They acknowledged that the excuses were flimsy, as they realized that to buy land or oxen you would have seen the land or oxen beforehand and inspected them closely. The children figured out that the banquet was a picture of heaven, and the host was God sending his servant son to extend the invitation. They correctly determined that the invitation was salvation.
Lastly, during application, we turned the question to whether any of them had accepted the invitation. Many said they had. When they put their hands down, we asked if there were any who wanted to accept the invitation of salvation, a few raised their hands. We asked the rest to leave and those who wanted to talk more about salvation to stay. When the room cleared there were at least 15 who stayed to talk and receive salvation. It was so exciting.
Door to door visitation story #1: Mind Had Been Opened
The first time Betsy did a story with people at their homes she told the story of Zacchaeus. There was a woman named Escolatica, a neighboring teenage girl named Darlain, and several children listening. Escolatica had a headache and looked very drained. She had been lying down. We told her we would come back, but she insisted we stay.
Our time went very well as we introduced the idea of story telling by asking them if they wanted to hear what the children had heard in Bible school. The woman was open to listening, so I told the story in a 40 minute format.
At the end during the application, I asked if she understood what salvation was. She was not sure. So, we went through the plan of salvation, and she prayed to receive Christ. Immediately she began smiling, and the entire countenance of her face changed. She stated that her “mind had been opened” in a new way. She also said that her headache was gone. It was a really exciting moment.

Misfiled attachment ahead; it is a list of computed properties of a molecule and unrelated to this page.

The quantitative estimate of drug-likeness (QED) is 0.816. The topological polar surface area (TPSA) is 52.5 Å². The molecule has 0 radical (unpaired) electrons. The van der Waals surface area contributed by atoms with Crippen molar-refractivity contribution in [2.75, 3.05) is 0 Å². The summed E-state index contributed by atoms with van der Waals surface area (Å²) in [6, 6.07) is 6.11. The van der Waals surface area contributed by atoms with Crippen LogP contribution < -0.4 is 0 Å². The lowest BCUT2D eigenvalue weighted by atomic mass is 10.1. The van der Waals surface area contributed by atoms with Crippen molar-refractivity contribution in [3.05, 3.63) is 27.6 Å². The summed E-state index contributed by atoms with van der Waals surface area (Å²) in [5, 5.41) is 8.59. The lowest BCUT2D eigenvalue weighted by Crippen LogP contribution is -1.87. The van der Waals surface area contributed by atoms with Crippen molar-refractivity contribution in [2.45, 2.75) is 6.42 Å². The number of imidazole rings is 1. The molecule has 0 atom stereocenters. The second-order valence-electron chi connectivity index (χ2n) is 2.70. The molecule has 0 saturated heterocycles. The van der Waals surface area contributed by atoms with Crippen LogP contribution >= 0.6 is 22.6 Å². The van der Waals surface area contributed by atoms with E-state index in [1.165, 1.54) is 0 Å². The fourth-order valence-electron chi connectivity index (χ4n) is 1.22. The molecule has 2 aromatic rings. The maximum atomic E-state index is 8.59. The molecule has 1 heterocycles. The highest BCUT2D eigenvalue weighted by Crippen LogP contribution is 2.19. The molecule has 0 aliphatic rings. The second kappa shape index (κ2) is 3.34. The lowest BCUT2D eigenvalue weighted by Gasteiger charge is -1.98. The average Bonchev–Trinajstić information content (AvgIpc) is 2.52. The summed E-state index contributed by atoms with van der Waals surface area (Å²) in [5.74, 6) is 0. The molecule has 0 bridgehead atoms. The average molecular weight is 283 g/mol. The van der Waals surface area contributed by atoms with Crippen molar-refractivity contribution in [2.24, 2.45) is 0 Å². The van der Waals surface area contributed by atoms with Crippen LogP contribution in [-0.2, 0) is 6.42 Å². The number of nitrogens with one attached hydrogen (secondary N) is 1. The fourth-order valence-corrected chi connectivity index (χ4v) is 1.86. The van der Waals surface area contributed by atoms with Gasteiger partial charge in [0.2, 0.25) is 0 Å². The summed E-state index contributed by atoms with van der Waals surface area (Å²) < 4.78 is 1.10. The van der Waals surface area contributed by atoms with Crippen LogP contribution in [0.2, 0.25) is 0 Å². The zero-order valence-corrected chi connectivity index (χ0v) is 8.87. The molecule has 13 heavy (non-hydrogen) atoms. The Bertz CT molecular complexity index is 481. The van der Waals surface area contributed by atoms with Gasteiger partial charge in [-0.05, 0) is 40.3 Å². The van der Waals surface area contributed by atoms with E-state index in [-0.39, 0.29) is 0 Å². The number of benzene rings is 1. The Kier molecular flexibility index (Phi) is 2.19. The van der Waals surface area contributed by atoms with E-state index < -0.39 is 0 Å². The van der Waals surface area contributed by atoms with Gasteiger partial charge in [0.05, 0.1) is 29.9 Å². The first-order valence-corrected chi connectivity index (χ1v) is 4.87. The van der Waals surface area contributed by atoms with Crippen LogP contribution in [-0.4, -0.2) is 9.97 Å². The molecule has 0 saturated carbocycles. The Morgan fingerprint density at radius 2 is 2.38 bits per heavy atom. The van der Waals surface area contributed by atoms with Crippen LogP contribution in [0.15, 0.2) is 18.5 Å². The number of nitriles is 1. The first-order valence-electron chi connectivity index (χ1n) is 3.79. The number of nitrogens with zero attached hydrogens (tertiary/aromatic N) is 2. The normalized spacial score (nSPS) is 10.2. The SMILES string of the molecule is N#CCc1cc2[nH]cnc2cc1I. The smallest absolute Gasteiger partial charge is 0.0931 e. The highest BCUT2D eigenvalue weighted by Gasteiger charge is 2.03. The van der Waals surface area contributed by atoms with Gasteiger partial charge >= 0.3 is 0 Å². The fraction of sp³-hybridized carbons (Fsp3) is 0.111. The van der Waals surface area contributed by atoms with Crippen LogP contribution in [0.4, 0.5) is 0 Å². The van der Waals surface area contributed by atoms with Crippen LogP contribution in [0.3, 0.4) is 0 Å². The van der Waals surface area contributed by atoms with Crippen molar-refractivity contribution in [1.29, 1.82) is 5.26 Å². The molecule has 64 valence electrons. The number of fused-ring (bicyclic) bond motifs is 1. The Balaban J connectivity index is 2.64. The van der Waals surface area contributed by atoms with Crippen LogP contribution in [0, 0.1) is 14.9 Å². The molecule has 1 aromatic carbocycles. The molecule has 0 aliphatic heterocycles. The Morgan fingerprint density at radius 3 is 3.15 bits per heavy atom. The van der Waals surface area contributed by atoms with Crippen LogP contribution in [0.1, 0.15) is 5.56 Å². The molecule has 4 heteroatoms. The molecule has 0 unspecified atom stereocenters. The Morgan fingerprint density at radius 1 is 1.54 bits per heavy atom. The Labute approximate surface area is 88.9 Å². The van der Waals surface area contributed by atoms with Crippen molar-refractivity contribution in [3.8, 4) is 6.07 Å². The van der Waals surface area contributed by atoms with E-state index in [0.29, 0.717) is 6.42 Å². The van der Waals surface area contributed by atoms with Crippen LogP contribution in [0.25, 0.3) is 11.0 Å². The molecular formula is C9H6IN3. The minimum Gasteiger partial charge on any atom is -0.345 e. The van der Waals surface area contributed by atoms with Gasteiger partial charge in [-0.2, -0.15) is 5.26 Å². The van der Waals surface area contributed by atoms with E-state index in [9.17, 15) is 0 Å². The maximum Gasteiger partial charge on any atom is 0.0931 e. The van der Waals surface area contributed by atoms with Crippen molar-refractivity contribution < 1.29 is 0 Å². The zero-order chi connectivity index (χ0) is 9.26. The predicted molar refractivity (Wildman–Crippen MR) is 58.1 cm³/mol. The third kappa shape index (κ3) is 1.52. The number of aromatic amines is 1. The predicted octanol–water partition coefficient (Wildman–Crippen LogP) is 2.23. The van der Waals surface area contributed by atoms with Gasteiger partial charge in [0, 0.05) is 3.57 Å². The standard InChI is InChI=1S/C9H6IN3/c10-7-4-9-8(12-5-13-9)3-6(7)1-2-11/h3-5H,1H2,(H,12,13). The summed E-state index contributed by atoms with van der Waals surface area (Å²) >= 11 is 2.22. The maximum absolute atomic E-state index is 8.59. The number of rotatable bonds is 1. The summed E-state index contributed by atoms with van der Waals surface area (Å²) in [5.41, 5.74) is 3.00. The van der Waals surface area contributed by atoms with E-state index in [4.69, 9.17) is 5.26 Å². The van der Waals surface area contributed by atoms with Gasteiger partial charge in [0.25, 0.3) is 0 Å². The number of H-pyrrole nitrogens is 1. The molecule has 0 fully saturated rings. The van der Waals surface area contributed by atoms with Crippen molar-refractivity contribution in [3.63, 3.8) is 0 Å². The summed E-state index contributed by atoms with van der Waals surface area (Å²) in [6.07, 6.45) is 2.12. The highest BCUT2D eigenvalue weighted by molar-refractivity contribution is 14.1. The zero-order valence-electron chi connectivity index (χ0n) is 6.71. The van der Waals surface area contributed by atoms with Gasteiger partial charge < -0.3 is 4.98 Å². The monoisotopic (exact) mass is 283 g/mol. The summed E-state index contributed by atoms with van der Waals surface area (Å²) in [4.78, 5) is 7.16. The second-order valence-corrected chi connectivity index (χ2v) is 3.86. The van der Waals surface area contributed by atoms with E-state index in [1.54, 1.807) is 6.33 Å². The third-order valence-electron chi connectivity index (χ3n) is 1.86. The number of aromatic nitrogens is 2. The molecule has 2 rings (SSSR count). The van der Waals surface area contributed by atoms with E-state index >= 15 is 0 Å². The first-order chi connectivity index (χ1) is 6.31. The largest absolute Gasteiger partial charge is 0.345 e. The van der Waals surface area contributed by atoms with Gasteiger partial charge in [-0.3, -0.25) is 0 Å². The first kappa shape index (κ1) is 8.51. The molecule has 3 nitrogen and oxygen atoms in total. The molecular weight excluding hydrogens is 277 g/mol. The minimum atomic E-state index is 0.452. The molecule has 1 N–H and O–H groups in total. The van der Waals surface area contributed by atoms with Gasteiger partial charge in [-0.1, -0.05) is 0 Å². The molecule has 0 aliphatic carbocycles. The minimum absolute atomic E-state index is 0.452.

Door to door visitation story #2: Did Not Want to Be Bothered
Mona visited a house adjacent to our construction site. The weather was threatening thunderstorms. There were men from our team working on the wall immediately to the side of this home. Mona and others knocked on the door; the woman in the house answered, and in the background her husband was watching TV. (This home is very very small.) When we asked if we could visit, the man turned around in his chair indicating that he did not want to be bothered. So, the woman invited us to sit on the porch and brought out chairs for the team.
Mona asked if she had heard the VBS stories from her children. The wind had picked up, and the rain was driving down onto the porch. So, the woman said that they would have to go into the house. We brought all the chairs in and sat down. The husband turned off the TV and sat removed from the group.
As Mona started the Zacchaeus story, the man was barely listening. As the story progressed, he started inching his chair forward until he was in the circle. Finally, he sat with his elbows on the table leaning forward, actively listening.
During the lead through the man started answering before his wife, even though she was very involved and excited about the story.
At the application, when Mona asked them to define salvation, the wife’s answer indicated that she was depending on her works for salvation. Mona and the group clarified that salvation is by grace through faith alone.